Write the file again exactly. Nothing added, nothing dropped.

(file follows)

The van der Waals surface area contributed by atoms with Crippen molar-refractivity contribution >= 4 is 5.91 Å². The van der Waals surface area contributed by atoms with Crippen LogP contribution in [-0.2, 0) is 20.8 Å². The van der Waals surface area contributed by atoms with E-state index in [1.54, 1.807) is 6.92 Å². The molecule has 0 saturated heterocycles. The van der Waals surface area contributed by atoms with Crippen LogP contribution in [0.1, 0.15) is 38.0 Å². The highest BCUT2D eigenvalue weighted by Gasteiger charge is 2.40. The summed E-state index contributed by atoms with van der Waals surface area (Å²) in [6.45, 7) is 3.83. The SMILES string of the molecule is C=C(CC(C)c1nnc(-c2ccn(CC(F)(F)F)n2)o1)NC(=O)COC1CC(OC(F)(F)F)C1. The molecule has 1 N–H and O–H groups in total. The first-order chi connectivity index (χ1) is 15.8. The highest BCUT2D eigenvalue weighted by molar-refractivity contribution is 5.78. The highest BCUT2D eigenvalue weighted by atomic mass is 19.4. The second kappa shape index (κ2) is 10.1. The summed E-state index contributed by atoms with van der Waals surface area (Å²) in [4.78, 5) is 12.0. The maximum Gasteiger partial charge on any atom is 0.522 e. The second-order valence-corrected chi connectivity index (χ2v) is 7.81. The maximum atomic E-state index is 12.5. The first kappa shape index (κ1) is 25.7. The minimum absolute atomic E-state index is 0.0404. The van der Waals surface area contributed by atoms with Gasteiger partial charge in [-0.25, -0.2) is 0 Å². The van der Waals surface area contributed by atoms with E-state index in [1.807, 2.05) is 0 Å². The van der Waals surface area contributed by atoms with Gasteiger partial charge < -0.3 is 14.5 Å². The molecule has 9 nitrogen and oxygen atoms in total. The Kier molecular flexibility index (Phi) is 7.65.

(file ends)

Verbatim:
The van der Waals surface area contributed by atoms with Crippen molar-refractivity contribution >= 4 is 5.91 Å². The van der Waals surface area contributed by atoms with Crippen LogP contribution in [-0.2, 0) is 20.8 Å². The van der Waals surface area contributed by atoms with E-state index in [1.54, 1.807) is 6.92 Å². The molecule has 0 saturated heterocycles. The van der Waals surface area contributed by atoms with Crippen LogP contribution in [0.1, 0.15) is 38.0 Å². The highest BCUT2D eigenvalue weighted by Gasteiger charge is 2.40. The summed E-state index contributed by atoms with van der Waals surface area (Å²) in [6.45, 7) is 3.83. The SMILES string of the molecule is C=C(CC(C)c1nnc(-c2ccn(CC(F)(F)F)n2)o1)NC(=O)COC1CC(OC(F)(F)F)C1. The molecule has 1 N–H and O–H groups in total. The first-order chi connectivity index (χ1) is 15.8. The highest BCUT2D eigenvalue weighted by molar-refractivity contribution is 5.78. The highest BCUT2D eigenvalue weighted by atomic mass is 19.4. The second kappa shape index (κ2) is 10.1. The summed E-state index contributed by atoms with van der Waals surface area (Å²) in [4.78, 5) is 12.0. The maximum Gasteiger partial charge on any atom is 0.522 e. The second-order valence-corrected chi connectivity index (χ2v) is 7.81. The maximum atomic E-state index is 12.5. The first kappa shape index (κ1) is 25.7. The minimum absolute atomic E-state index is 0.0404. The van der Waals surface area contributed by atoms with Gasteiger partial charge in [-0.25, -0.2) is 0 Å². The van der Waals surface area contributed by atoms with E-state index in [1.807, 2.05) is 0 Å². The van der Waals surface area contributed by atoms with Gasteiger partial charge < -0.3 is 14.5 Å². The molecule has 9 nitrogen and oxygen atoms in total. The Kier molecular flexibility index (Phi) is 7.65.